Alex Delaware does not appear in this novel; he is only mentioned briefly due to the fact that he has worked with one of the detectives previously.
There are some truly horrific murders described in gruesome and prolonged detail in this story…which makes me quite happy.
This is a police procedural that has it all: murderers to apprehend, character relationships to explore, and the tension of a race against time.
Hollywood homicide detective Petra Conner hopes to take it easy after just solving two murders; however, she is awakened by a 1:15 AM call that four teenagers have just been gunned down in the parking lot of the Paradiso Club on Sunset Boulevard. Disappointingly, the eighteen “know-nothing” witnesses provide minimal information, no leads and no motive. In fact, the mystery is compounded by the fact that one of the young victims has no identification. Thus, the department quickly reduces the manpower assigned to the case and it appears that it may end up in the cold case file.
While Petra doggedly continues to search for leads in that case, she is approached by Isaac Gomez, a twenty-one year old genius who is writing his Ph.D. thesis in epidemiology and biostatistics. While Isaac researches his topic, which involves patterns of LA homicides, he is working as a LAPD intern assigned to Petra by a captain who dislikes her intensely. Isaac’s statistical analysis has uncovered a seeming repetitive pattern linking several unsolved murders which previously seemed totally random and unrelated. Worse yet, if Isaac’s seemingly bizarre analysis is correct, the serial killer will violently kill another victim in a few short weeks. After some initial skepticism, Petra decides she needs to privately investigate Isaac’s thesis even as she hopes that he is wrong.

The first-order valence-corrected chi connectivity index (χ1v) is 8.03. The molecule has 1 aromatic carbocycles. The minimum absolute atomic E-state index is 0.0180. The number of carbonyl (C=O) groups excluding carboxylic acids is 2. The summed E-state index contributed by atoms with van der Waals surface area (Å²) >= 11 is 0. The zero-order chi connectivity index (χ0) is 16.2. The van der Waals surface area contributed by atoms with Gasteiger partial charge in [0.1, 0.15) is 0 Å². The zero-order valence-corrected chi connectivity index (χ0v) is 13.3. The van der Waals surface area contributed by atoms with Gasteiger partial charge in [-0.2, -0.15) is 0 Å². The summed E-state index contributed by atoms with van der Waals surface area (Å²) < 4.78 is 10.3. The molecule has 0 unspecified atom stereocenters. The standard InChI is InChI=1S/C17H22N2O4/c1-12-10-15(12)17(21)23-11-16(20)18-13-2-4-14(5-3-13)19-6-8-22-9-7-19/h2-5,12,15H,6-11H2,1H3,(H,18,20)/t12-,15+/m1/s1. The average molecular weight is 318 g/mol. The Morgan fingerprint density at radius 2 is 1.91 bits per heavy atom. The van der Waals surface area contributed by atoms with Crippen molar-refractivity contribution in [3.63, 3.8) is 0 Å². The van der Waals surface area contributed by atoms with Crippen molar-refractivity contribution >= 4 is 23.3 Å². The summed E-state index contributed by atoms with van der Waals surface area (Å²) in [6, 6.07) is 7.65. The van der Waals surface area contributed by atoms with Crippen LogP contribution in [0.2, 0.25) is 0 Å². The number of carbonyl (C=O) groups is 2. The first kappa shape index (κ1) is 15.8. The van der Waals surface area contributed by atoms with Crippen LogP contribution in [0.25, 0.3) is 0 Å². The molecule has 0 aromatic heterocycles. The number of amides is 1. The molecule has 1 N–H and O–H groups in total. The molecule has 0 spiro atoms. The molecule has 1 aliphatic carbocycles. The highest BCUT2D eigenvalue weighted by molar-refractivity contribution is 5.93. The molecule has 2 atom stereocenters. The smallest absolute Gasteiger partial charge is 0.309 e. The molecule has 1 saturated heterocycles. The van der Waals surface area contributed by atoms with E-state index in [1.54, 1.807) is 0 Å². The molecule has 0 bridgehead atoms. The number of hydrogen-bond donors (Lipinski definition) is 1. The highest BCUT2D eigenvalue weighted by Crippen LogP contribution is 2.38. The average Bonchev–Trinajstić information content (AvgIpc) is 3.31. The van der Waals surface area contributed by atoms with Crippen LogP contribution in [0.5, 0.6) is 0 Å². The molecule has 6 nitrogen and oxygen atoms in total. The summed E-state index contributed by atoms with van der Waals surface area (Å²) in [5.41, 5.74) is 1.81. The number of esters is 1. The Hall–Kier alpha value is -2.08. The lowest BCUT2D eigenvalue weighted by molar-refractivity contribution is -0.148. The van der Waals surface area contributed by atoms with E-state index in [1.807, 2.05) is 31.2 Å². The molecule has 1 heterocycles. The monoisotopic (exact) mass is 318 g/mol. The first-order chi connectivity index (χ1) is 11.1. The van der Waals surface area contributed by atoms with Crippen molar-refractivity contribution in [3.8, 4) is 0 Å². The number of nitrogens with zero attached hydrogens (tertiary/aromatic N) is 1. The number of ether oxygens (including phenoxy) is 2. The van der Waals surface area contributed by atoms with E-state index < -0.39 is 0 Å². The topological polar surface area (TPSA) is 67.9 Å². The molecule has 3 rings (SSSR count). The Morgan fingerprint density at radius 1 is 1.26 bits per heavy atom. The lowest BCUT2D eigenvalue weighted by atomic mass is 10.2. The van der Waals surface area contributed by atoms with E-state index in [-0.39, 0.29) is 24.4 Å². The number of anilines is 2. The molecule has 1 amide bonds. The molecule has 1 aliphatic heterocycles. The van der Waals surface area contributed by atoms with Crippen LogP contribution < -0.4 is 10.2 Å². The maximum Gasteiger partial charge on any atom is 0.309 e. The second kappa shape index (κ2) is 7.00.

Juxtaposed against these investigations but extremely central to the plot are the frustrations of Petra’s and Isaac’s private lives. Due to his Special Forces military background, Eric Stahl, Petra’s former partner and current lover, has been sent on a secret mission abroad as part of the new Homeland Security Squad. Meanwhile, Isaac has to handle the dichotomy between his evenings with his poor family in the marginal neighborhood in which they live and the elite world to which his intellect has gained him access.
This plot definitely has more than enough misdirection and action to keep it interesting. Meanwhile, the tight timeline adds considerable suspense as the countdown toward the apparent date of the next murder rapidly proceeds. I especially liked Isaac, a precocious young man whose intellectual development had far outpaced his social skills, a fact which leads to many anxious moments and difficult situations.